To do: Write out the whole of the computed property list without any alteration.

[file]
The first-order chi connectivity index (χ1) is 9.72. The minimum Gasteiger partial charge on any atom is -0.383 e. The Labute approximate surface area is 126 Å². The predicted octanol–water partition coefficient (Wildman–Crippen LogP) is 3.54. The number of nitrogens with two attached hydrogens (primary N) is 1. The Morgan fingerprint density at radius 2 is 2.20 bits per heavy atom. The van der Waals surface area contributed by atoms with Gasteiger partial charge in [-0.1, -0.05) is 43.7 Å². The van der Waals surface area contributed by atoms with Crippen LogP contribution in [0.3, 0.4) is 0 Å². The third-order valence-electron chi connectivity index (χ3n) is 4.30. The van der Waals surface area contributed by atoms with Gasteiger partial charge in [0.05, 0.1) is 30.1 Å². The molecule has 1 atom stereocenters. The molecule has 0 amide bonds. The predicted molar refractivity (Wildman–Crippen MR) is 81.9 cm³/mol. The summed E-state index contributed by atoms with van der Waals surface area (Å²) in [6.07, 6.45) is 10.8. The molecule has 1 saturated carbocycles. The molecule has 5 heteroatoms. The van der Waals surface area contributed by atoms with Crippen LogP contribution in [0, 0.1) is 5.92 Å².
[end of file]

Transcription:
The first-order chi connectivity index (χ1) is 9.72. The minimum Gasteiger partial charge on any atom is -0.383 e. The Labute approximate surface area is 126 Å². The predicted octanol–water partition coefficient (Wildman–Crippen LogP) is 3.54. The number of nitrogens with two attached hydrogens (primary N) is 1. The Morgan fingerprint density at radius 2 is 2.20 bits per heavy atom. The van der Waals surface area contributed by atoms with Gasteiger partial charge in [-0.1, -0.05) is 43.7 Å². The van der Waals surface area contributed by atoms with Crippen LogP contribution in [0.3, 0.4) is 0 Å². The third-order valence-electron chi connectivity index (χ3n) is 4.30. The van der Waals surface area contributed by atoms with Gasteiger partial charge in [0.05, 0.1) is 30.1 Å². The molecule has 1 atom stereocenters. The molecule has 0 amide bonds. The predicted molar refractivity (Wildman–Crippen MR) is 81.9 cm³/mol. The summed E-state index contributed by atoms with van der Waals surface area (Å²) in [6.07, 6.45) is 10.8. The molecule has 1 saturated carbocycles. The molecule has 5 heteroatoms. The van der Waals surface area contributed by atoms with Crippen LogP contribution in [0, 0.1) is 5.92 Å².